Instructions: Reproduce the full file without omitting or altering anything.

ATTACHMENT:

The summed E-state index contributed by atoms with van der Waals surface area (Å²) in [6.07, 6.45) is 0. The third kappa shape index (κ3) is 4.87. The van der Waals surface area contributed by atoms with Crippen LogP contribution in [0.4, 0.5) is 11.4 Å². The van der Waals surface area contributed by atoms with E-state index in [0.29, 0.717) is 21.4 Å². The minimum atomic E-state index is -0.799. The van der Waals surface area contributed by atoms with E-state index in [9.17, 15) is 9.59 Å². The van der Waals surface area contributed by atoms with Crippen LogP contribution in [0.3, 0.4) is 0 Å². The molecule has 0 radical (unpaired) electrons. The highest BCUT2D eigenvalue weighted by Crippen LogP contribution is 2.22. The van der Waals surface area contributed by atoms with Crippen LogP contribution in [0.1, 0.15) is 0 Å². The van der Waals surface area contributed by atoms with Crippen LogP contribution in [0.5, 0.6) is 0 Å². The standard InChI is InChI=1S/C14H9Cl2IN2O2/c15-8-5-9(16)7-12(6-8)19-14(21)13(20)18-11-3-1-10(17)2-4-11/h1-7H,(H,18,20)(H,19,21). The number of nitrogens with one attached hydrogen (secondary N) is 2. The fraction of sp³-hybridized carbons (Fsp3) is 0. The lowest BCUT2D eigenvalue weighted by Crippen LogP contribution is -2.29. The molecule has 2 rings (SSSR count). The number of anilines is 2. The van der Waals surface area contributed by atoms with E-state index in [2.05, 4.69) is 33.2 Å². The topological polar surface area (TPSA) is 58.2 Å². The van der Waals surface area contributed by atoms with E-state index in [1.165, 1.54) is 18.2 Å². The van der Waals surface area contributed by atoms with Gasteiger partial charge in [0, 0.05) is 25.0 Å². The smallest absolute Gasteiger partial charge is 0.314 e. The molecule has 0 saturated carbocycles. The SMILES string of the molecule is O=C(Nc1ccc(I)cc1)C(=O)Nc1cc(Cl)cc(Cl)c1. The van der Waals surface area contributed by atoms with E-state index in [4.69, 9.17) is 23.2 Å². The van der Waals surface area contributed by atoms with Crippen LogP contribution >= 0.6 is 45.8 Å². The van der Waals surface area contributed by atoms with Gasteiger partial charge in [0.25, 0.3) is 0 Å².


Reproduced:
The summed E-state index contributed by atoms with van der Waals surface area (Å²) in [6.07, 6.45) is 0. The third kappa shape index (κ3) is 4.87. The van der Waals surface area contributed by atoms with Crippen LogP contribution in [0.4, 0.5) is 11.4 Å². The van der Waals surface area contributed by atoms with E-state index in [0.29, 0.717) is 21.4 Å². The minimum atomic E-state index is -0.799. The van der Waals surface area contributed by atoms with E-state index in [9.17, 15) is 9.59 Å². The van der Waals surface area contributed by atoms with Crippen LogP contribution in [0.3, 0.4) is 0 Å². The molecule has 0 radical (unpaired) electrons. The highest BCUT2D eigenvalue weighted by Crippen LogP contribution is 2.22. The van der Waals surface area contributed by atoms with Crippen LogP contribution in [0.1, 0.15) is 0 Å². The van der Waals surface area contributed by atoms with Crippen LogP contribution in [0.5, 0.6) is 0 Å². The standard InChI is InChI=1S/C14H9Cl2IN2O2/c15-8-5-9(16)7-12(6-8)19-14(21)13(20)18-11-3-1-10(17)2-4-11/h1-7H,(H,18,20)(H,19,21). The number of nitrogens with one attached hydrogen (secondary N) is 2. The fraction of sp³-hybridized carbons (Fsp3) is 0. The lowest BCUT2D eigenvalue weighted by Crippen LogP contribution is -2.29. The molecule has 2 rings (SSSR count). The number of anilines is 2. The van der Waals surface area contributed by atoms with E-state index in [2.05, 4.69) is 33.2 Å². The topological polar surface area (TPSA) is 58.2 Å². The van der Waals surface area contributed by atoms with E-state index in [1.165, 1.54) is 18.2 Å². The van der Waals surface area contributed by atoms with Gasteiger partial charge in [0, 0.05) is 25.0 Å². The smallest absolute Gasteiger partial charge is 0.314 e. The molecule has 0 saturated carbocycles. The SMILES string of the molecule is O=C(Nc1ccc(I)cc1)C(=O)Nc1cc(Cl)cc(Cl)c1. The van der Waals surface area contributed by atoms with E-state index in [4.69, 9.17) is 23.2 Å². The van der Waals surface area contributed by atoms with Crippen LogP contribution >= 0.6 is 45.8 Å². The van der Waals surface area contributed by atoms with Gasteiger partial charge in [0.25, 0.3) is 0 Å².